Child and Adolescent Centered Families

Many extremely challenging behavioral health problems in childhood and adolescence are best treated with family based treatment. Here are some examples with a brief description of each:

Conduct Disorder and Delinquency

The diagnosis of conduct disorder is reached when a prolonged pattern of delinquent and serious violation of laws and societal norms occurs. The child’s behavior may include aggression towards people or animals, destruction of property, deceitfulness or theft, or serious violation of rules. Multisystemic Therapy (MST) is a home-based program that integrates the roles of the school, social network, family, and the neighborhood. It is believed that all of these systems play a role in maintaining this behavior, and can be utilized to break the behaviors. This intervention is particularly popular withJuvenile Court programs but can also be implemented through numerous community agencies and providers. Goals of this treatment modality include promoting and improving family functioning, while subsequently decreasing the delinquency. MST has been used in children and adolescents who have not yet reached a diagnosis of conduct disorder, but have been displaying some of the aforementioned misbehaviors.

Anorexia Nervosa

Anorexia Nervosa is a type of eating disorder in which one develops a refusal to maintain body weight at or above a minimally normal weight for age and height. It is associated with an intense fear of gaining weight and a disturbance in the way one views their own body shape and weight. Family based approaches utilize the family as a resource and tool for treatment. Family meals may be observed by therapists in order to help coach the parents while fostering appropriate relationships between the identified patient and the entire family. One of the most widely supported family based interventions is the Maudsley Approach in which parents play a role in making a clear demand of weight gain and food intake without criticism, as in addition to empowering the adolescent by giving them control of eating.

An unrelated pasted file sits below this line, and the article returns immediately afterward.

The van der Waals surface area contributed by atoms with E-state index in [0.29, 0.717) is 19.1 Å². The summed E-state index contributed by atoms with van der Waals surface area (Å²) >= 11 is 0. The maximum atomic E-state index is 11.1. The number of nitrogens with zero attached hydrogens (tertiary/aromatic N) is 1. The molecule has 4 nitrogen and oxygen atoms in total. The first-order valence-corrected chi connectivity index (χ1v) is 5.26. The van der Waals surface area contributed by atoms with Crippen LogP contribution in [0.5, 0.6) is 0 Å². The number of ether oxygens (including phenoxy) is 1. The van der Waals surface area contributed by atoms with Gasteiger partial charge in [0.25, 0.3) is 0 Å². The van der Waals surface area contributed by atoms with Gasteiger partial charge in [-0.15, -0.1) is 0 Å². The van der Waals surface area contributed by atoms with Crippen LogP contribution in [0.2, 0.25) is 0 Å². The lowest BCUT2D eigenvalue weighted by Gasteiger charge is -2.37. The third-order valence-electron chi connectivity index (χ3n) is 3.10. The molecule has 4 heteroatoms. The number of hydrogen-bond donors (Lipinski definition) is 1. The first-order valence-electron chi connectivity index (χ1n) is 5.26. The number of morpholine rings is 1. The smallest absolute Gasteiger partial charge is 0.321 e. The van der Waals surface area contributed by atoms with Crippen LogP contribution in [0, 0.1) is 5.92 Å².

Disruptive and Oppositional Defiant Disorder

Children with these traits or disorders may demonstrate angry/irritable mood, argumentative/defiant behavior, or vindictiveness. These behaviors occur outside of the context of sibling interaction and can be very problematic. Parent Child Interaction Therapy combines play and behavior therapy in children. It has been shown to be effective in populations of children ages 2-7 years with oppositional and disruptive behaviors. Parents receive guidance and training on strategies used during play therapy that foster connection and attachment. PCIT also focuses on teaching effective discipline techniques to improve the relationship between the child and parent.

PTSD and Trauma Reactions

After exposure to trauma, children are at risk for the development of behavioral and emotional difficulties such as depression, post traumatic stress disorder (PTSD) and acting out behaviors. Trauma-Focused Cognitive Behavioral Therapy for Children (TF-CBT) combines three separate types of therapy: cognitive therapy, behavioral therapy and family therapy. Therapists integrate the three therapeutic modalities in order to build skills in both the child and parent. Goals including dealing with symptoms related to trauma, as well as providing a safe environment in which to address and process traumatic memories. The course of treatment usually lasts 12-17 sessions.

Adolescent Substance Abuse

Early intervention and treatment for adolescents who misuse substances is critical as research has shown that these individuals go on to abuse substances more heavily during adulthood. Practice parameters according to the American Academy of Adolescent Psychiatry include guidelines for screening, evaluation, monitoring, and treatment. Family therapy approaches are cited as having the most supportive evidence. Both multidimensional family therapy (MDFT) and multisystemic family therapy (MST) have shown effectiveness in treating adolescent substance abuse. MDFT is a family focused therapy that not only targets family functioning, but also youth and parents within both family and peer contexts. MDFT has been shown to improve substance use frequency, delinquency, and reported internalized distress.

Henggeler, S. W., Schoenwald, S. K., Borduin, C. M., Rowland, M. D., & Cunningham, P. B. (2009). Multisystemic therapy for antisocial behavior in children and adolescents (2nd ed.). New York: Guilford Press.

Lock, J., Le Grange, D., Agras, W. S., C. Dare. 2001. Treatment manual for anorexia nervosa: A family-based approach. New York: Guildford Publications, Inc.

Eyberg, S.M., & Bussing, R. (2010). Parent-child interaction therapy. In M. Murrihy, A. Kidman, and T. Ollendick (Eds.). A Clinician’s Handbook for the Assessment and Treatment of Conduct Problems in Youth (pp. 139-162). New York: Springer

Child Welfare Information Gateway. (2012). Trauma-focused cognitive behavioral therapy for children affected by sexual abuse or trauma. Washington, DC: U.S. Department of Health and Human Services, Children’s Bureau.

Liddle, H.A., et al., Multidimensional family therapy for young adolescent substance abuse: twelve-month outcomes of a randomized controlled trial. J Consult Clin Psychol, 2009. 77(1): p. 12-25.

Felicia Chang